By DORCAS CHAABA –
Cassava is a tuberous starchy root, which is high in carbohydrates.
It is the main staple food crop in many parts of Zambia.
The roots can be readily available on the market all year around.
Cassava is the second most important staple food in the country, with over 4 million people consuming it as part of their staple diet.
The crop has been cultivated for many years as farmers seek to diversify their food because the crop can tolerate drought and can be grown in soils with low nutrient capacity.
Cassava is mainly a subsistence crop that is grown by small scale farmers.
It grows well in low fertile soils and limited labour is required.
This undoubtedly gives the crop a comparative advantage over other traditional crops.
Cassava is sometimes dried to preserve it.
But it is also sold fresh depending on the consumer’s preferences.
Dried cassava is occasionally milled and sold as cassava meal, which is a delicacy among people from Northern, Luapula, Western and North Western provinces of Zambia who use it for preparing nshima.
The demand for cassava meal is growing, especially among urban consumers.
It is also on high demand among manufacturing companies such as Zambian Breweries.
However, with the outbreak of the Cassava Brown Streak Disease (CBSD) that was first reported in 2018 in the country, this food crop is under siege.
The first incidences of the disease were reported in the northern districts of Chienge (Luapula Province) and Kaputa (Northern Province).
The disease is one of the most serious constraints to sustainable cassava production not only in Zambia but in East, Central and Sub-Saharan African countries.
It is against this background that Centre for Agriculture and Biosciences International (CABI) organised a cassava value-chain stakeholder’s consultative workshop to strengthen the response to CBSD by identifying the gaps in the communication within the cassava value-chain that can inform an effective communication campaign on CBSD in Zambia.
CABI Research Fellow Chapwa Kasoma said the goal of the consultative meeting was to strengthen the response to CBSD by identifying gaps in communication within the cassava value chain that can inform an effective communication campaign on CBSD in Zambia.
“CABI is interested in developing a communications campaign in order to curb the spread of CBSD. We thought the best way to approach this was to call stakeholders in the value chain to try and get information on how best this matter could be tackled,” Dr Kasoma said.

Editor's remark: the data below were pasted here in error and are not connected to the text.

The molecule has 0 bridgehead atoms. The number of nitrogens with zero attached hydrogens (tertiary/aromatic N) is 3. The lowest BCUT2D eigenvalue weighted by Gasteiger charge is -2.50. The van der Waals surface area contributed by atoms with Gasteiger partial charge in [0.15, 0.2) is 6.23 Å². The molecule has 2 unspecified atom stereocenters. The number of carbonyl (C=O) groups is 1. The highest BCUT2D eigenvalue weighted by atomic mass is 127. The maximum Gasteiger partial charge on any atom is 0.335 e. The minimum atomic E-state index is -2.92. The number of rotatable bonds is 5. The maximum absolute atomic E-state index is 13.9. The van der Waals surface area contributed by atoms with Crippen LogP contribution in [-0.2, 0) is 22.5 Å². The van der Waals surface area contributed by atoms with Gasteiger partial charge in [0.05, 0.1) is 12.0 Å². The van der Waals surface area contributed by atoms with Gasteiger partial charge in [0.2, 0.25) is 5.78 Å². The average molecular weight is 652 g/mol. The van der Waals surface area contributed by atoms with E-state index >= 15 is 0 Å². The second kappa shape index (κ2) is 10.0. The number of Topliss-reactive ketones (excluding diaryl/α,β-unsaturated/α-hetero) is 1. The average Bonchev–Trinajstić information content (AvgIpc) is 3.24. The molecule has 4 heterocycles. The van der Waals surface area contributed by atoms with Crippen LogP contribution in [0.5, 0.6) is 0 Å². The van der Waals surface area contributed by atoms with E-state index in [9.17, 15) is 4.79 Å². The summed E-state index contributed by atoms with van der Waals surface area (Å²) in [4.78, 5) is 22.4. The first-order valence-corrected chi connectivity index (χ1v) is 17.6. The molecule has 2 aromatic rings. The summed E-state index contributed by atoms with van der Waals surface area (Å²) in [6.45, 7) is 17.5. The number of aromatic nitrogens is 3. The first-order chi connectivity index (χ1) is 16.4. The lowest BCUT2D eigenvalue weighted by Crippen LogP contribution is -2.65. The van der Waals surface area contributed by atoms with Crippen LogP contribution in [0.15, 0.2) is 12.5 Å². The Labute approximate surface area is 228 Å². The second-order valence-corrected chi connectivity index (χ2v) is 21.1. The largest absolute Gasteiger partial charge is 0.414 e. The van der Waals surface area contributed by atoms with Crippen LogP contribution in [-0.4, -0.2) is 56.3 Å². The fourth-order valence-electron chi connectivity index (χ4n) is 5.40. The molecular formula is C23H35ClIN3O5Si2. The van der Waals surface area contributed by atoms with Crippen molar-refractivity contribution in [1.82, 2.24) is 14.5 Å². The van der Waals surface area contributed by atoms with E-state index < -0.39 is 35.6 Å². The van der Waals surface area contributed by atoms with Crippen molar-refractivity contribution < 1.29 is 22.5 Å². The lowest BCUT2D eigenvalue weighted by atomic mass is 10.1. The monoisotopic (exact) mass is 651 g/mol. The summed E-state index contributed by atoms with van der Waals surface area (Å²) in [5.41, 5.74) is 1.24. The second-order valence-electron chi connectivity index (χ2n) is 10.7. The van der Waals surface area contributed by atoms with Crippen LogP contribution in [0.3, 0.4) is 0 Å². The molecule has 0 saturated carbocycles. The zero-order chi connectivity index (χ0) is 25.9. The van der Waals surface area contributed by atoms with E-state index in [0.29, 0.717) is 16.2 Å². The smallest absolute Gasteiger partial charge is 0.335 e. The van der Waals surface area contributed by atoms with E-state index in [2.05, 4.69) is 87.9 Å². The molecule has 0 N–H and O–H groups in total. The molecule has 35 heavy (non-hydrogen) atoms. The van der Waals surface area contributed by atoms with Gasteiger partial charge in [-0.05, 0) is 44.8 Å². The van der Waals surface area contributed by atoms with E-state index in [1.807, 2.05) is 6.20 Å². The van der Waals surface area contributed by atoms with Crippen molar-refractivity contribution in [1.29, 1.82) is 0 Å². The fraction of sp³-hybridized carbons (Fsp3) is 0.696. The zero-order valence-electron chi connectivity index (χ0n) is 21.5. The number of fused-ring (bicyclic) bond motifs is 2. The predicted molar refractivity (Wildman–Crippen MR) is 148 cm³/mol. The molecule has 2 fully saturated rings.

Zambia Agriculture Research Institute (ZARI) chief agricultural research officer Patrick Chikoti called on all stakeholders to work hard for the benefit of the farmers in reducing the impact of CBSD.
He commended CABI for the initiative of bringing all stakeholders in the cassava value-chain to discuss the way forward.
Dr Chikoti said cassava was at risk because the disease affects the leaves, stems and roots.
He said Government considered CBSD as a disease of economic importance.
“With the changes in climate which has affected a lot of cereal crops, cassava is a crop to fall back on because it is drought resistant and is able to withstand floods. Hence the outbreak of CSBD should be handled with the seriousness it deserves to keep the industry thriving,” he said.
Dr Chikoti cautioned farmers on the movement of infected cuttings as planting material.
He said the cuttings can also contribute to the spread of the disease.
“This disease is transmitted by an insect pest known as the whitefly, which is found wherever cassava is grown and has the potential to reduce yields up to 100 per cent,” he said.
Zambia National Cassava Association (ZANACA) chairperson Brighton Mulonga said CBSD was threatening all the gains that had been made in the sector through investment by Zambian Breweries, Sunbird Bioenergy and MUSIKA.
Mr Mulonga said there was a delay in releasing new cassava varieties to the farming community due to the work involved in cleaning up the planting material.
“Some industrial processors are demanding for new varieties that suit the kind of products that they manufacture or process. As an association, we are calling on the Ministry of Agriculture to look into this issue even as they clean up the cassava cuttings,” he said.
He called for political will in addressing CBSD.
Mr Mulonga warned that if nothing is done urgently, there will be no cassava to talk about and all the investments would go to waste.
He noted that there was need for policy makers to support the cassava sub-sector because it was a source of income and food security.
Mr Mulonga said the Government should advance the policy passed by the previous administration, through the Ministry of Energy, by allowing 10 per cent of ethanol to go into petrol production.
A disease free cassava tuber fetches a good price on the market.
This, no doubt, can lead to poverty alleviation at all levels and consequently contribute to economic development.-NAIS